city yesterday. He was Barry's supporter
during the latters trouble with Powderly
and was not re-elected a member of tbe board
although he Is still a member of tbe order. Mr.
Bailey is a leading member of N.T. A 135, com
posed of coal miners.
Mr. Bailey was only in tbe city a few minutes.
He said he was sorry be could not remain here
and attend Barry's meeting. The new order.ho
thought, was gaining strength every day.
A NEW SYSTEM
Adopted at Carnegie's New Wire Mill at
The employes of Carnegie, Phipps & Co.'s
wire mill, formerly the Hartman Steel Com
pany, at Beaver Falls, have been notified
that a brief shutdown will be made in
order to change tbe machinery. As soon as the
proposed changes are made a new system will
be adopted by the company which will reduce
the force very considerably.
All the employes who do not wish to work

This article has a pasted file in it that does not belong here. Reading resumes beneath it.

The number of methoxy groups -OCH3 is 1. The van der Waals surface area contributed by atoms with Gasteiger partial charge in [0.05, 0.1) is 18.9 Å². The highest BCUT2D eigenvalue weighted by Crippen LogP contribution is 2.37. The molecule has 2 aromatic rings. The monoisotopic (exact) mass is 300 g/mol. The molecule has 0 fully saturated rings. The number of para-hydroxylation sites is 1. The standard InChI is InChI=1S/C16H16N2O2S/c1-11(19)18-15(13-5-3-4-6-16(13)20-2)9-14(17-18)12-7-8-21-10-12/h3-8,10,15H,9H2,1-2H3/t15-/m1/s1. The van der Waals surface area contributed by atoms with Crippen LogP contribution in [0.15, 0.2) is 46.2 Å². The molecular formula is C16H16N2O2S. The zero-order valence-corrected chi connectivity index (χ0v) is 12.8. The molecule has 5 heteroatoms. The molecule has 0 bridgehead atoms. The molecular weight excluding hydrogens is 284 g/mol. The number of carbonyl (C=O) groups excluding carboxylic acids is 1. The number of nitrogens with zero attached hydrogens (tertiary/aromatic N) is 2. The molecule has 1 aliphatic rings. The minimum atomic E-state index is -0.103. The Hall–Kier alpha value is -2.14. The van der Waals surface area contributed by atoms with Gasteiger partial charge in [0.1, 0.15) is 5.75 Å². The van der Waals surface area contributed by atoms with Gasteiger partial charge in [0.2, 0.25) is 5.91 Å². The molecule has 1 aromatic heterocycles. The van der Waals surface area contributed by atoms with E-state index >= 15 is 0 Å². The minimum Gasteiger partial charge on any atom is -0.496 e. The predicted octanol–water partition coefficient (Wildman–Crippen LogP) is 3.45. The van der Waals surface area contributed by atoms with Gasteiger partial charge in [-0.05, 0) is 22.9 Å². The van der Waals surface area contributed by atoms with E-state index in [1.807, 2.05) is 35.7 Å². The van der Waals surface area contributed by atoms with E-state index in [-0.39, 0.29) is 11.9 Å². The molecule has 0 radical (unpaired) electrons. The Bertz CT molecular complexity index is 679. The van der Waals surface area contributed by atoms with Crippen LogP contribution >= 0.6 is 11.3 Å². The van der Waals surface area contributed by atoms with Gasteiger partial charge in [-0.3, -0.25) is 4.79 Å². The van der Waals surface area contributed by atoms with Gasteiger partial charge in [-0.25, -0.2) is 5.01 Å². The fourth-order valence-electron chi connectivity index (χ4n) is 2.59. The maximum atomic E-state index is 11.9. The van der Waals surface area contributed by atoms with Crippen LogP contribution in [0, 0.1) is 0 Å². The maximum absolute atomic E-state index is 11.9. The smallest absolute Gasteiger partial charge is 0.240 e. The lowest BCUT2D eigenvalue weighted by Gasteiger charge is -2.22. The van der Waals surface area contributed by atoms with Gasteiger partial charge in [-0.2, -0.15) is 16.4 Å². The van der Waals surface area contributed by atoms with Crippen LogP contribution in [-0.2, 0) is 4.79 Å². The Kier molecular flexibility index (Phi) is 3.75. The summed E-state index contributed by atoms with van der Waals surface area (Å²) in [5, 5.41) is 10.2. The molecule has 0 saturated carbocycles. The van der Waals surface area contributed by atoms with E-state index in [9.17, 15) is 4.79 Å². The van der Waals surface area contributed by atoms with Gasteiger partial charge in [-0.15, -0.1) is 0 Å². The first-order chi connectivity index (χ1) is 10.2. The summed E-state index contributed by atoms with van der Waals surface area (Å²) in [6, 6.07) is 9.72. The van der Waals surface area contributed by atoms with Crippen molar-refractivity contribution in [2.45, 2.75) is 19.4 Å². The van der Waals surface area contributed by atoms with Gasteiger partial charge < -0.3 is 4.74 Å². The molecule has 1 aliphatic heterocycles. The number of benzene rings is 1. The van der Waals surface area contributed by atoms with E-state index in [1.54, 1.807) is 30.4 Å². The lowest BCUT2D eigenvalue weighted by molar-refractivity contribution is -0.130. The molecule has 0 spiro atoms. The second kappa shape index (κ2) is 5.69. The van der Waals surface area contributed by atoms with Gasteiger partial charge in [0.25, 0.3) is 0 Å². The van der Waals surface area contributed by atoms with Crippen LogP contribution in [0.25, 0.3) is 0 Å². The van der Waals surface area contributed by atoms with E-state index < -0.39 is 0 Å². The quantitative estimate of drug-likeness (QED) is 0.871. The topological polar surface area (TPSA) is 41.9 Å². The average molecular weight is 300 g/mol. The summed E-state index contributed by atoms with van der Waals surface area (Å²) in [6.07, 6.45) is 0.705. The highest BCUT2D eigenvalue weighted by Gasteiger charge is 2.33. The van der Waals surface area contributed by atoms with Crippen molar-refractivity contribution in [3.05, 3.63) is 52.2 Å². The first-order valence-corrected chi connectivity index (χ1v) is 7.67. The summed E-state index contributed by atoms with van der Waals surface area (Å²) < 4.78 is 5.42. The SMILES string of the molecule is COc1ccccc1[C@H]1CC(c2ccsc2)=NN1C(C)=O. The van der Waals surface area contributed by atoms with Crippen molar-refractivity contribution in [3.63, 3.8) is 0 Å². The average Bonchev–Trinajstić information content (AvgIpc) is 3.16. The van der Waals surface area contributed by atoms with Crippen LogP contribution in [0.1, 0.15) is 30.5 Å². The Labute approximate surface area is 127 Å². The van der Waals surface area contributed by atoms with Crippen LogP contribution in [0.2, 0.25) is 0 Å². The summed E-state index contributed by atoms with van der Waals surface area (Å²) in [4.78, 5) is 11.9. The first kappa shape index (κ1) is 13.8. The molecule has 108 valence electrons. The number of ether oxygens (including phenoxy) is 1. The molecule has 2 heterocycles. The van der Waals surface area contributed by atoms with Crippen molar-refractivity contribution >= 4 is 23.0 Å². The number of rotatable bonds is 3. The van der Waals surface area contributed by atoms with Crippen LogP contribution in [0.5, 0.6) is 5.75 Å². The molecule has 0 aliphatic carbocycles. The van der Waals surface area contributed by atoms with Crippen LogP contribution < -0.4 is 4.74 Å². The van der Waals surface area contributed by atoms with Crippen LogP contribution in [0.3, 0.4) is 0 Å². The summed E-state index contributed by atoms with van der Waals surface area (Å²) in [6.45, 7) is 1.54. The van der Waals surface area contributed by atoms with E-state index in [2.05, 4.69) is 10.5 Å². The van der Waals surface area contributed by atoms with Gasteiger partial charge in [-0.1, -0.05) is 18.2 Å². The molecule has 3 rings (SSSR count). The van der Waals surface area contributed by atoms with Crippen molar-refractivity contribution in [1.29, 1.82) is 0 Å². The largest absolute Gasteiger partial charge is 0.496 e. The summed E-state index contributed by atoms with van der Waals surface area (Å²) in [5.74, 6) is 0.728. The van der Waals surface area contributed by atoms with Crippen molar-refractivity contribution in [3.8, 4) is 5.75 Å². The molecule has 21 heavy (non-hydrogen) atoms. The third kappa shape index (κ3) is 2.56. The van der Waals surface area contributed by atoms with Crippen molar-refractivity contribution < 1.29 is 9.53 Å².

under the new system have been notified that
tbey will be paid off in full by applying at the
office. The workmen claim tbat the change
will result in a reduction of wages, but this is
denied by tbe firm, who say the men will make
as much as before.
OPERATORS WILL NOT REPLY.
Coke Producers Utterly Ignoro the Letter
From tho Wage Workers.
The coke operators have not made any
Jeply to the letter from the workers, pub
lished in this paper yesterday, asking for a
conference. Some operators seem to favor
ignoring the letter entirely until the price of
coke is advanced.
Tho present wages will, therefore, continue
until February at least unless the workers'
committee orders a snutaown.
TEMPERANCE YOUNG WOMEN.
Proceedings of Their Convention at tho
North Avenue Cbnrcb.
Sirs. W. B. Ehodes presided at the con
vention of the Young Woman's Christian
Temperance Union of Allegheny County at